Seismologists have found that, contrary to popular thought, earthquakes in the central U.S. are not slowly tapering off — instead the threat appears to be building.
A new research study, published today in Science by USGS seismologists Morgan Page and Susan Hough, looks at earthquake activity in the New Madrid Seismic Zone (see the red dot hovering between the midwest and the south on the map above). This active earthquake zone stretches 150 miles, crossing parts of Arkansas, Illinois, Indiana, Kentucky, Mississippi, Missouri and Tennessee.
As already introduced in previous posts, a New Madrid Fault earthquake would have catastrophic results.
This is how the scientists summarize their work in their abstract:
The extent to which ongoing seismicity in intraplate regions represents long-lived aftershock activity is unclear. We examined historical and instrumental seismicity in the New Madrid, central U.S. region to determine whether present-day seismicity is composed predominantly of aftershocks of the 1811–1812 earthquake sequence. High aftershock productivity is required to match both the observation of multiple mainshocks and to explain the modern level of activity as aftershocks; synthetic sequences consistent with these observations substantially overpredict the number of M ≥ 6 events that were observed in the last 200 years. Our results imply that ongoing background seismicity in the New Madrid region is driven by ongoing strain accrual processes and that, despite low deformation rates, seismic activity in the zone is not decaying with time.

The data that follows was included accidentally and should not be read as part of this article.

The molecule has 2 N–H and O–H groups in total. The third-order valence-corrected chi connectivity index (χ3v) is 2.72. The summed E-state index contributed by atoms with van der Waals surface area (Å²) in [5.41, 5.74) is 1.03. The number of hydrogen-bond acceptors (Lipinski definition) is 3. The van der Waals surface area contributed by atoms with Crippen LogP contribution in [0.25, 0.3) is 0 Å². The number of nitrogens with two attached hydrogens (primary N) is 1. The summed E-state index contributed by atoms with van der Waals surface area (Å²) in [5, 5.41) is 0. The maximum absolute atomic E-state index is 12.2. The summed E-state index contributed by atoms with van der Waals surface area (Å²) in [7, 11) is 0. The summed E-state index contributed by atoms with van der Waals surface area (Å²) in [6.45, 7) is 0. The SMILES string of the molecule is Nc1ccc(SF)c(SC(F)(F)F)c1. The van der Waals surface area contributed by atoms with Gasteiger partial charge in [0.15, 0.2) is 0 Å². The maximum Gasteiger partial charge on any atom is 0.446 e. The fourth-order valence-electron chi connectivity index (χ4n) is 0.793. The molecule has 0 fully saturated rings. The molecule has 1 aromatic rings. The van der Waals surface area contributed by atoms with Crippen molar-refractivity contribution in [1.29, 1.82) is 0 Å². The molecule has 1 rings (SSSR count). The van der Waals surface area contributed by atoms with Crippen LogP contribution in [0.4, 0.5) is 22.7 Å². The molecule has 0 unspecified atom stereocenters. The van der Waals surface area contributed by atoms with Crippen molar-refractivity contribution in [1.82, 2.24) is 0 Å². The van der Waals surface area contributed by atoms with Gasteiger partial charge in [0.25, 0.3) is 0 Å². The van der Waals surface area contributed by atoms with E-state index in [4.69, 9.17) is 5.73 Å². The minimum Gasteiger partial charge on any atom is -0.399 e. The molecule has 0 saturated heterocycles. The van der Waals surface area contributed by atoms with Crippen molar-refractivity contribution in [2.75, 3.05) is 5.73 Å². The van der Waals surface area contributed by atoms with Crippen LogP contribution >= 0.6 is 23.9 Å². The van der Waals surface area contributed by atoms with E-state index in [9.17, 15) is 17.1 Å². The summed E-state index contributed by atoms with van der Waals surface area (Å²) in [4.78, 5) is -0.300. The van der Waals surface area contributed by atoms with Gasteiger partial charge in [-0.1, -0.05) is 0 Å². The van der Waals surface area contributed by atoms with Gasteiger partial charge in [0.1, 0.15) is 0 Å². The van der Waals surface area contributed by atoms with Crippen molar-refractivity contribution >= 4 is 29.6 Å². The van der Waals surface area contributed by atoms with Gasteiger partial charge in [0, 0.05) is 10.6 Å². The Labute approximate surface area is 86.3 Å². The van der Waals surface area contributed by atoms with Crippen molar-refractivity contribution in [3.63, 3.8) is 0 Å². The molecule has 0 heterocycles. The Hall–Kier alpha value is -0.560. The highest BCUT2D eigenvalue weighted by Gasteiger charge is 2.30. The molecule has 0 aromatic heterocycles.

When it will go boom is another question… But it will sooner or later go! And hopefully we will not have to add them to this list of the strongest earthquakes ever!
Except, the “boom” [Strange Sounds] during the New Madrid earthquake sequence in 1811 and 1812 were the result of a meteor impact to northern Mississippi: http://koolkreations.wix.com/kalopins-legacy “A Few Comments on 1811”
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